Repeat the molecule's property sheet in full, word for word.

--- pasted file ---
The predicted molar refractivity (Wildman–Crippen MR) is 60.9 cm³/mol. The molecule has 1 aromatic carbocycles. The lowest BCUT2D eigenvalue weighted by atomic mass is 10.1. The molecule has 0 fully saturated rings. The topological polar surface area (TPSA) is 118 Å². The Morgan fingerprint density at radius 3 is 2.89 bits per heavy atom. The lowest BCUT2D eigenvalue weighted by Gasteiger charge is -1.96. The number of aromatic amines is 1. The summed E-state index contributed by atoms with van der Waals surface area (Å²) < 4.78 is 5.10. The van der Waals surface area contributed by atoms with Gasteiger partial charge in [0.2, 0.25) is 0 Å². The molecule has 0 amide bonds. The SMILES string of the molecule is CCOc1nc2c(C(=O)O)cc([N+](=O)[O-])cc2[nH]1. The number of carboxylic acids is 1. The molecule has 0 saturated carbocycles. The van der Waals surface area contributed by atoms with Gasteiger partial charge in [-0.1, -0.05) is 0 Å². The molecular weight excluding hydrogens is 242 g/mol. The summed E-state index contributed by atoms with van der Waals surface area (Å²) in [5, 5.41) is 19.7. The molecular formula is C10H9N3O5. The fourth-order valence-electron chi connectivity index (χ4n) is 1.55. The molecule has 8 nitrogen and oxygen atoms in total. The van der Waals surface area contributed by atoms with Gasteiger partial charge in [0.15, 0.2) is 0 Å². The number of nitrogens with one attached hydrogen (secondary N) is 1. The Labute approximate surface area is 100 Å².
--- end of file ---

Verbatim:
The predicted molar refractivity (Wildman–Crippen MR) is 60.9 cm³/mol. The molecule has 1 aromatic carbocycles. The lowest BCUT2D eigenvalue weighted by atomic mass is 10.1. The molecule has 0 fully saturated rings. The topological polar surface area (TPSA) is 118 Å². The Morgan fingerprint density at radius 3 is 2.89 bits per heavy atom. The lowest BCUT2D eigenvalue weighted by Gasteiger charge is -1.96. The number of aromatic amines is 1. The summed E-state index contributed by atoms with van der Waals surface area (Å²) < 4.78 is 5.10. The van der Waals surface area contributed by atoms with Gasteiger partial charge in [0.2, 0.25) is 0 Å². The molecule has 0 amide bonds. The SMILES string of the molecule is CCOc1nc2c(C(=O)O)cc([N+](=O)[O-])cc2[nH]1. The number of carboxylic acids is 1. The molecule has 0 saturated carbocycles. The van der Waals surface area contributed by atoms with Gasteiger partial charge in [-0.1, -0.05) is 0 Å². The molecular weight excluding hydrogens is 242 g/mol. The summed E-state index contributed by atoms with van der Waals surface area (Å²) in [5, 5.41) is 19.7. The molecular formula is C10H9N3O5. The fourth-order valence-electron chi connectivity index (χ4n) is 1.55. The molecule has 8 nitrogen and oxygen atoms in total. The van der Waals surface area contributed by atoms with Gasteiger partial charge in [0.15, 0.2) is 0 Å². The number of nitrogens with one attached hydrogen (secondary N) is 1. The Labute approximate surface area is 100 Å².